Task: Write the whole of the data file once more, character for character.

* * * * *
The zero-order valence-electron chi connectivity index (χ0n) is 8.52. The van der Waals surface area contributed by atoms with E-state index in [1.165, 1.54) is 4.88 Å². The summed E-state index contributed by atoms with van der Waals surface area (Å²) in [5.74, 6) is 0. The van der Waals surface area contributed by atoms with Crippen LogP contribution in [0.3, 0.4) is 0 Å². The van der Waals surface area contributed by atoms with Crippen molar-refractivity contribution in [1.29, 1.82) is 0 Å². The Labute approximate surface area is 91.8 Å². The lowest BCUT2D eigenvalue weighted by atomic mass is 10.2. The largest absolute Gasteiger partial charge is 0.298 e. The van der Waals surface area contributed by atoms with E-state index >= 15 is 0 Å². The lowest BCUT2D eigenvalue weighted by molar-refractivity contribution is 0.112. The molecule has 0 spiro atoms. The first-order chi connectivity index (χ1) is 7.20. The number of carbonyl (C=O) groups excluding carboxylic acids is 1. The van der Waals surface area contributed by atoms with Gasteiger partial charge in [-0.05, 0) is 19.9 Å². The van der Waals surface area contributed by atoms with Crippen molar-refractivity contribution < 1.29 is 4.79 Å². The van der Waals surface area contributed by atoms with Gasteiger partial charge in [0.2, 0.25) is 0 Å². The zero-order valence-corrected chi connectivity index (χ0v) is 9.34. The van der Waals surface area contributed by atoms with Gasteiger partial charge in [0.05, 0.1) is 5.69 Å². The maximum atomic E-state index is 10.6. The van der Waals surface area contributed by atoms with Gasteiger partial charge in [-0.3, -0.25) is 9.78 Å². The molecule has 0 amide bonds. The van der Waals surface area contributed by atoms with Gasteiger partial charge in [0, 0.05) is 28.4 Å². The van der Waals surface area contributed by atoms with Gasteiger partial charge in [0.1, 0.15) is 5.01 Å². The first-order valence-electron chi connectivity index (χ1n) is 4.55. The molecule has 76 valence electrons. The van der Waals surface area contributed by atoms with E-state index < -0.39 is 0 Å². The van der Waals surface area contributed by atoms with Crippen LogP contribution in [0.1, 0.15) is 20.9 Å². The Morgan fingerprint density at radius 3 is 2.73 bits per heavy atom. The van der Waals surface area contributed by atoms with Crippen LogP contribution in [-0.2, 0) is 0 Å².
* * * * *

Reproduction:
The zero-order valence-electron chi connectivity index (χ0n) is 8.52. The van der Waals surface area contributed by atoms with E-state index in [1.165, 1.54) is 4.88 Å². The summed E-state index contributed by atoms with van der Waals surface area (Å²) in [5.74, 6) is 0. The van der Waals surface area contributed by atoms with Crippen LogP contribution in [0.3, 0.4) is 0 Å². The van der Waals surface area contributed by atoms with Crippen molar-refractivity contribution in [1.29, 1.82) is 0 Å². The Labute approximate surface area is 91.8 Å². The lowest BCUT2D eigenvalue weighted by atomic mass is 10.2. The largest absolute Gasteiger partial charge is 0.298 e. The van der Waals surface area contributed by atoms with E-state index >= 15 is 0 Å². The lowest BCUT2D eigenvalue weighted by molar-refractivity contribution is 0.112. The molecule has 0 spiro atoms. The first-order chi connectivity index (χ1) is 7.20. The number of carbonyl (C=O) groups excluding carboxylic acids is 1. The van der Waals surface area contributed by atoms with Gasteiger partial charge in [-0.05, 0) is 19.9 Å². The van der Waals surface area contributed by atoms with Crippen molar-refractivity contribution < 1.29 is 4.79 Å². The van der Waals surface area contributed by atoms with Gasteiger partial charge in [0.2, 0.25) is 0 Å². The zero-order valence-corrected chi connectivity index (χ0v) is 9.34. The van der Waals surface area contributed by atoms with Gasteiger partial charge in [0.05, 0.1) is 5.69 Å². The maximum atomic E-state index is 10.6. The van der Waals surface area contributed by atoms with Gasteiger partial charge in [-0.3, -0.25) is 9.78 Å². The molecule has 0 amide bonds. The van der Waals surface area contributed by atoms with Gasteiger partial charge in [0, 0.05) is 28.4 Å². The van der Waals surface area contributed by atoms with Gasteiger partial charge in [0.1, 0.15) is 5.01 Å². The first-order valence-electron chi connectivity index (χ1n) is 4.55. The molecule has 76 valence electrons. The van der Waals surface area contributed by atoms with E-state index < -0.39 is 0 Å². The van der Waals surface area contributed by atoms with Crippen LogP contribution in [0.1, 0.15) is 20.9 Å². The Morgan fingerprint density at radius 3 is 2.73 bits per heavy atom. The van der Waals surface area contributed by atoms with Crippen LogP contribution in [-0.2, 0) is 0 Å².